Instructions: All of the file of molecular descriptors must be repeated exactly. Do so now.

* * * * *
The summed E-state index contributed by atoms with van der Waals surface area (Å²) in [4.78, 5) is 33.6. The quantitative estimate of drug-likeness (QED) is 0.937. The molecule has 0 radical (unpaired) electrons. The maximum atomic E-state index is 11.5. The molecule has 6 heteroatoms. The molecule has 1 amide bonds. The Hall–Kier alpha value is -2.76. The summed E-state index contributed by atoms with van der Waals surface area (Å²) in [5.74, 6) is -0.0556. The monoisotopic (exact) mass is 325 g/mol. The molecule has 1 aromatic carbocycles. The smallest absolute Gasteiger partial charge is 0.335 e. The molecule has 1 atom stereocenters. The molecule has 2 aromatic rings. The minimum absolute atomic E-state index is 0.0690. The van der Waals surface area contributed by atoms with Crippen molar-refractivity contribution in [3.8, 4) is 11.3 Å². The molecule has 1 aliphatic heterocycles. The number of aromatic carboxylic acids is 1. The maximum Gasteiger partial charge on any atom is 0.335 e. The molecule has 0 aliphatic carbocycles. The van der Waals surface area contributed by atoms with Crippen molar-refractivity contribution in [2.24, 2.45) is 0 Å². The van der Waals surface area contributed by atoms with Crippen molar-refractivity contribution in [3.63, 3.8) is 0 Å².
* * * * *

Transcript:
The summed E-state index contributed by atoms with van der Waals surface area (Å²) in [4.78, 5) is 33.6. The quantitative estimate of drug-likeness (QED) is 0.937. The molecule has 0 radical (unpaired) electrons. The maximum atomic E-state index is 11.5. The molecule has 6 heteroatoms. The molecule has 1 amide bonds. The Hall–Kier alpha value is -2.76. The summed E-state index contributed by atoms with van der Waals surface area (Å²) in [5.74, 6) is -0.0556. The monoisotopic (exact) mass is 325 g/mol. The molecule has 1 aromatic carbocycles. The smallest absolute Gasteiger partial charge is 0.335 e. The molecule has 1 atom stereocenters. The molecule has 2 aromatic rings. The minimum absolute atomic E-state index is 0.0690. The van der Waals surface area contributed by atoms with Crippen molar-refractivity contribution in [3.8, 4) is 11.3 Å². The molecule has 1 aliphatic heterocycles. The number of aromatic carboxylic acids is 1. The maximum Gasteiger partial charge on any atom is 0.335 e. The molecule has 0 aliphatic carbocycles. The van der Waals surface area contributed by atoms with Crippen molar-refractivity contribution in [2.24, 2.45) is 0 Å². The van der Waals surface area contributed by atoms with Crippen molar-refractivity contribution in [3.63, 3.8) is 0 Å².